John Grant

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Everyone we recommend Grant to turns round and says “wow!” Yes, he’s that good and has that much of a wide appeal. Across his two albums Queen of Denmark and Pale Green Ghosts, Grant has emerged as an excellent song writer and performer and is part of an impressive line up at the Park Stage this year. He is due on around 9pm on Saturday night.

St Vincent

We stick with the Park Stage with our next recommendation, art rockster St Vincent. Her collaborations with David Byrne and Andrew Bird left us impressed and so too has her recent self titled album. Judging by her live performances recently The Park Stage crowd are in for a treat on Sunday evening.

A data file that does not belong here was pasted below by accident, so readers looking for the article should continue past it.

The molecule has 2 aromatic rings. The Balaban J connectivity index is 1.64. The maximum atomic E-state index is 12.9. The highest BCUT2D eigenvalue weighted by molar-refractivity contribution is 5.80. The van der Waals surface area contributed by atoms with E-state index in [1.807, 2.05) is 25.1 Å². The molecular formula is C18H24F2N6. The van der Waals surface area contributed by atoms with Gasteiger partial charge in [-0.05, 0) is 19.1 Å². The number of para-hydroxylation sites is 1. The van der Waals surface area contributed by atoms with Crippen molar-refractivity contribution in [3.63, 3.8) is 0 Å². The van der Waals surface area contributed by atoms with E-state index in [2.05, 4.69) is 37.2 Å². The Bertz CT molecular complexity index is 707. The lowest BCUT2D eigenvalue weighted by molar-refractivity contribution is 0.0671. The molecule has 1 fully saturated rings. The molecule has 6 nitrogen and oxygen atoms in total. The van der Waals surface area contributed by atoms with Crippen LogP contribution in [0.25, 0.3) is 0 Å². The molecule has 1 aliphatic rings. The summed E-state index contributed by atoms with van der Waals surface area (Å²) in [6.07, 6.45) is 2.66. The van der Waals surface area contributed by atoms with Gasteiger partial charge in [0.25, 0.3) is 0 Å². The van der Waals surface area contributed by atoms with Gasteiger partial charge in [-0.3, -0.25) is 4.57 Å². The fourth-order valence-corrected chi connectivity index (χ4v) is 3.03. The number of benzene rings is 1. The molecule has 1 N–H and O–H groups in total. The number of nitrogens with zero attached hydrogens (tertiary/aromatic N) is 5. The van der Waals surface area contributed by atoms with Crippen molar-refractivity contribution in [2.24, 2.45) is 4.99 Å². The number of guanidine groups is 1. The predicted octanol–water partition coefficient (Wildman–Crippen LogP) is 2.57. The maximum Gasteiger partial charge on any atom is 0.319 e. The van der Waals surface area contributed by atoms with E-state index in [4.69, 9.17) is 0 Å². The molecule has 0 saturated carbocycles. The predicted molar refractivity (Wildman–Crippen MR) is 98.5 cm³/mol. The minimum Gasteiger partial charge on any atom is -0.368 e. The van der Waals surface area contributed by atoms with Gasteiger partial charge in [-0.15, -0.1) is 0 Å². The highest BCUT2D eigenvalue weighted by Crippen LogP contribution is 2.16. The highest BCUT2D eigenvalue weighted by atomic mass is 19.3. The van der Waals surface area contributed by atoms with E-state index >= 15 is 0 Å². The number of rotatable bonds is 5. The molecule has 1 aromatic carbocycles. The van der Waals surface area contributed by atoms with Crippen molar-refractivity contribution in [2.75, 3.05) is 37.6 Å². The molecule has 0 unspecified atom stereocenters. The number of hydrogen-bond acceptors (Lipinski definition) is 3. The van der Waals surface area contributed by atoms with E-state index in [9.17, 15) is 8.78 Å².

Public Service Broadcasting

Public Service Broadcasting's J. Willgoose Esq

Public Service Broadcasting’s J. Willgoose Esq

Crazy dance music and pop backed by clips from wartime information films has proved a winning conceit for Public Service Broadcasting duo, J. Willgoose Esq and Wrigglesworth. We saw them at onef the smaller Glastonbury Festival stage William’s Green  last year and they put in an exciting show, backed by a  giant TV on stage and full of humour,  with all banter carried out through pre-programmed robot responses. Their reward for last year’s excellent gig is a move to the far larger West Holts Stage on Sunday afternoon.

Parquet Courts